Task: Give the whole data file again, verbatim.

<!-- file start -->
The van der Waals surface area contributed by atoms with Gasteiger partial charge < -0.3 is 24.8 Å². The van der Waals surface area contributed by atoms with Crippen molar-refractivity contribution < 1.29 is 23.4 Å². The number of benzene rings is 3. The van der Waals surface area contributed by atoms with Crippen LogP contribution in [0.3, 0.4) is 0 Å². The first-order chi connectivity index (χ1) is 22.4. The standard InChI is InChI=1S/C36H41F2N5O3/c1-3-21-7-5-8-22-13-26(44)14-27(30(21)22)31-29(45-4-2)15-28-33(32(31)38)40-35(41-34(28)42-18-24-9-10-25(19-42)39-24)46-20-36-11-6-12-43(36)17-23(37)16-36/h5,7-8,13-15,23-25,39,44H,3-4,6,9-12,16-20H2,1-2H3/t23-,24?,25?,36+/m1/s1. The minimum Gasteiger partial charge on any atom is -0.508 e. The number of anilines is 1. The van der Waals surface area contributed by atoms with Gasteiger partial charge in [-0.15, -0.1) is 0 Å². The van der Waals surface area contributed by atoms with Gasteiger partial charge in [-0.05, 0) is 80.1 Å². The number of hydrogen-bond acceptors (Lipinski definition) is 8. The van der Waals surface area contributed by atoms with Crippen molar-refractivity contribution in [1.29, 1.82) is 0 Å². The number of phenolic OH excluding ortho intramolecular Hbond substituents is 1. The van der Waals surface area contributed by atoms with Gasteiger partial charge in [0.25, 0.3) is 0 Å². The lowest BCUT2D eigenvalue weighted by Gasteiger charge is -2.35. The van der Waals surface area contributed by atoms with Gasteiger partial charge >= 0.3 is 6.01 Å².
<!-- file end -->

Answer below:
The van der Waals surface area contributed by atoms with Gasteiger partial charge < -0.3 is 24.8 Å². The van der Waals surface area contributed by atoms with Crippen molar-refractivity contribution < 1.29 is 23.4 Å². The number of benzene rings is 3. The van der Waals surface area contributed by atoms with Crippen LogP contribution in [0.3, 0.4) is 0 Å². The first-order chi connectivity index (χ1) is 22.4. The standard InChI is InChI=1S/C36H41F2N5O3/c1-3-21-7-5-8-22-13-26(44)14-27(30(21)22)31-29(45-4-2)15-28-33(32(31)38)40-35(41-34(28)42-18-24-9-10-25(19-42)39-24)46-20-36-11-6-12-43(36)17-23(37)16-36/h5,7-8,13-15,23-25,39,44H,3-4,6,9-12,16-20H2,1-2H3/t23-,24?,25?,36+/m1/s1. The minimum Gasteiger partial charge on any atom is -0.508 e. The number of anilines is 1. The van der Waals surface area contributed by atoms with Gasteiger partial charge in [-0.15, -0.1) is 0 Å². The van der Waals surface area contributed by atoms with Gasteiger partial charge in [-0.05, 0) is 80.1 Å². The number of hydrogen-bond acceptors (Lipinski definition) is 8. The van der Waals surface area contributed by atoms with Crippen molar-refractivity contribution in [1.29, 1.82) is 0 Å². The number of phenolic OH excluding ortho intramolecular Hbond substituents is 1. The van der Waals surface area contributed by atoms with Gasteiger partial charge in [0.25, 0.3) is 0 Å². The lowest BCUT2D eigenvalue weighted by Gasteiger charge is -2.35. The van der Waals surface area contributed by atoms with Gasteiger partial charge >= 0.3 is 6.01 Å².